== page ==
Speculators Unload Long Positions in Gasoline Contract

gasnozzleBy Brian Milne, Energy Editor for Schneider Electric.

Speculators holding positions in the U.S. gasoline contract unwound 30% of their bets that gasoline prices in the United States would increase, with the gasoline contract dropping to a 3-1/2 month low mid-July as the market looks to higher refinery runs offsetting peak seasonal demand.

Nearest delivered Reformulated Blendstock for Oxygenate Blending futures on the New York Mercantile Exchange dropped to $2.8552 gallon July 18, the lowest trade since April 2, with the decline slowed by technical support. The Energy Information Administration’s US average for all formulations of regular grade gasoline fell to a $3.635 gallon nearly 3-1/2 month low July 13, as wholesale costs are quickly passing through the supply chain.

The selloff from June highs follows easing concern over potential supply disruptions in Iraq while Libya boosts exports for the first time in months despite armed clashes. Global oil prices are again edging higher amid Israel’s operations against Hamas in Gaza and the downing of a civilian aircraft over eastern Ukraine held by separatists.

Gasoline and diesel prices in the US take their cue from global oil prices represented by the Brent futures contract trading on the ICE platform. The nearest delivered Brent contract plumbed a nearly 3-1/2 month low of $104.39 bbl July 14 before reversing, now trading near $107 bbl.

The refocus from geopolitical fueled threats to the security of oil supply to supply-demand fundamentals accelerated the decline in the NYMEX RBOB contract despite domestic supply holding below the year ago period consistently since mid-March. US gasoline supply has hovered on either side of the five-year average for the past four months.

U.S. refiners are processing more crude however, spiking to 93.8% of plant utilization during the week-ended July 11, the highest run rate since June 2006. That compares with an 87.1% run rate averaged during the week-ended June 13. Refiners typically ramp up operations in the summer following maintenance during the spring and on higher driving demand.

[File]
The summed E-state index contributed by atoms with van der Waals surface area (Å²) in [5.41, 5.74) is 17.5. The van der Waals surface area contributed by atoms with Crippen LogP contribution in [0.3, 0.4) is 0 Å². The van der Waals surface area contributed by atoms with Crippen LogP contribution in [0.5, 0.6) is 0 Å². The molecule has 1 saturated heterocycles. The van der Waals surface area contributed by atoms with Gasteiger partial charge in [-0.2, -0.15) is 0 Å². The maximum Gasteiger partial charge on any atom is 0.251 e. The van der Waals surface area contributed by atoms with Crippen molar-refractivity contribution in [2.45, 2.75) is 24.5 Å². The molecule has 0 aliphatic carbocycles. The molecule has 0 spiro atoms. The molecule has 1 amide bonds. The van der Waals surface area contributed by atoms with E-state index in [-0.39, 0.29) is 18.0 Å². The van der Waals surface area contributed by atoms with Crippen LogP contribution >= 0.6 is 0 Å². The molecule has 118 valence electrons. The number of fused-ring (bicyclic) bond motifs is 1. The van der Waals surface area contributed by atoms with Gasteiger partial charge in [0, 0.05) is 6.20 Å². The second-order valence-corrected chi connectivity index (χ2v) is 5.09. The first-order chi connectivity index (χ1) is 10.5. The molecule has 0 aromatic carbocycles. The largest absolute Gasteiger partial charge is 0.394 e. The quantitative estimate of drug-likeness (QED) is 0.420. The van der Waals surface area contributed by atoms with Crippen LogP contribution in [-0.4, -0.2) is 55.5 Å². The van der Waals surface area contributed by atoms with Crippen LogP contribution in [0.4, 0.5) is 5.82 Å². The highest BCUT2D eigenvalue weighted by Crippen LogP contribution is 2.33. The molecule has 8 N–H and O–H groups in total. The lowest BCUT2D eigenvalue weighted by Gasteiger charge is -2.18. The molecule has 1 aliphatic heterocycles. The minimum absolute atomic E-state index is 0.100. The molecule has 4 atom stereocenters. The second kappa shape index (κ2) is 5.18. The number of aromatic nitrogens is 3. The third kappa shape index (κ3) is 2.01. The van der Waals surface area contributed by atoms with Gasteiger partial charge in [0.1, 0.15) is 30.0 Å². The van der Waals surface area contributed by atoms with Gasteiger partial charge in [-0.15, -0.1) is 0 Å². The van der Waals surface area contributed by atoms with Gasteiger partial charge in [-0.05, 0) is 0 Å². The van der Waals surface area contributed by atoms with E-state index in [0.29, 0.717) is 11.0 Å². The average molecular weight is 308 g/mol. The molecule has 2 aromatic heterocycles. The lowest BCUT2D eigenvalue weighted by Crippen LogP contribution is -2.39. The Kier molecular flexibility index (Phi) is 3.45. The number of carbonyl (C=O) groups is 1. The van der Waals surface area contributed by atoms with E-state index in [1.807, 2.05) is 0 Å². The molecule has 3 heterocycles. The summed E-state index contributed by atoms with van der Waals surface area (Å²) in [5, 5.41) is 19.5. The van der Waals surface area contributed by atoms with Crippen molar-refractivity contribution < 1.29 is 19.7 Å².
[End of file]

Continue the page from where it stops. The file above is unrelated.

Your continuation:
The market expects refiners to continue running at a high utilization rate, churning out more gallons of gasoline. This expectation has offset peak seasonal demand for gasoline, which has also turned bearish in comparison with 2013.

Preliminary data from the EIA shows implied demand for gasoline up 1.5% for the year through July 11 compared with the comparable timeframe in 2013 however year-on-year growth has reversed early summer. For the four-week period ended July 11, implied gasoline demand is down 0.7% versus a year ago.

Weighing this evidence, noncommercial market participants, known as speculators since they are not using the futures contract to hedge an underlying physical position in the market, slashed a net-long position 30% during the week-ended July 14 from a seven-week high to a better-than five-month low, according to the Commodity Futures Trading Commission.

Positions held by the noncommercial trade category are closely watched for a turn of sentiment, with speculators in the best position to move in-and-out of futures positions since they are not a hedge. While sentiment for gasoline has turned bearish, the steep net-long drop off by speculators does expose the RBOB contract to a rally on short covering if the downside is viewed as overdone. The relative strength index, a momentum indicator, shows the RBOB futures market a whisker above oversold.

 

 

7ads6x98ycss.php